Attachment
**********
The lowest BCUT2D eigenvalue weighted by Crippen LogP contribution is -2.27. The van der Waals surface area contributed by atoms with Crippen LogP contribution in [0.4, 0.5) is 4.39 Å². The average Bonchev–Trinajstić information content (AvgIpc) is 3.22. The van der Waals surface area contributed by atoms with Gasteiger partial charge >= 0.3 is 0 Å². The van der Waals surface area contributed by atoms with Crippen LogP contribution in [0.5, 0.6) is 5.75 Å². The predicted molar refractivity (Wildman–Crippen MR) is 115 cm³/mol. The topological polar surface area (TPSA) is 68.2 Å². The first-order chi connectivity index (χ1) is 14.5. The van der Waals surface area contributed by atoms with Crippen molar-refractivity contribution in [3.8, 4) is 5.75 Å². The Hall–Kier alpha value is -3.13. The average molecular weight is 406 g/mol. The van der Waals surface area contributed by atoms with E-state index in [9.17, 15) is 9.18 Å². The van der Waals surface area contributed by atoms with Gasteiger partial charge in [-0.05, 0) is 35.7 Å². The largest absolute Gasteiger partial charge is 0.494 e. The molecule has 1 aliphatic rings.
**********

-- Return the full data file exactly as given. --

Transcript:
The lowest BCUT2D eigenvalue weighted by Crippen LogP contribution is -2.27. The van der Waals surface area contributed by atoms with Crippen LogP contribution in [0.4, 0.5) is 4.39 Å². The average Bonchev–Trinajstić information content (AvgIpc) is 3.22. The van der Waals surface area contributed by atoms with Gasteiger partial charge >= 0.3 is 0 Å². The van der Waals surface area contributed by atoms with Crippen LogP contribution in [0.5, 0.6) is 5.75 Å². The predicted molar refractivity (Wildman–Crippen MR) is 115 cm³/mol. The topological polar surface area (TPSA) is 68.2 Å². The first-order chi connectivity index (χ1) is 14.5. The van der Waals surface area contributed by atoms with Crippen molar-refractivity contribution in [3.8, 4) is 5.75 Å². The Hall–Kier alpha value is -3.13. The average molecular weight is 406 g/mol. The van der Waals surface area contributed by atoms with E-state index in [9.17, 15) is 9.18 Å². The van der Waals surface area contributed by atoms with Gasteiger partial charge in [-0.05, 0) is 35.7 Å². The largest absolute Gasteiger partial charge is 0.494 e. The molecule has 1 aliphatic rings.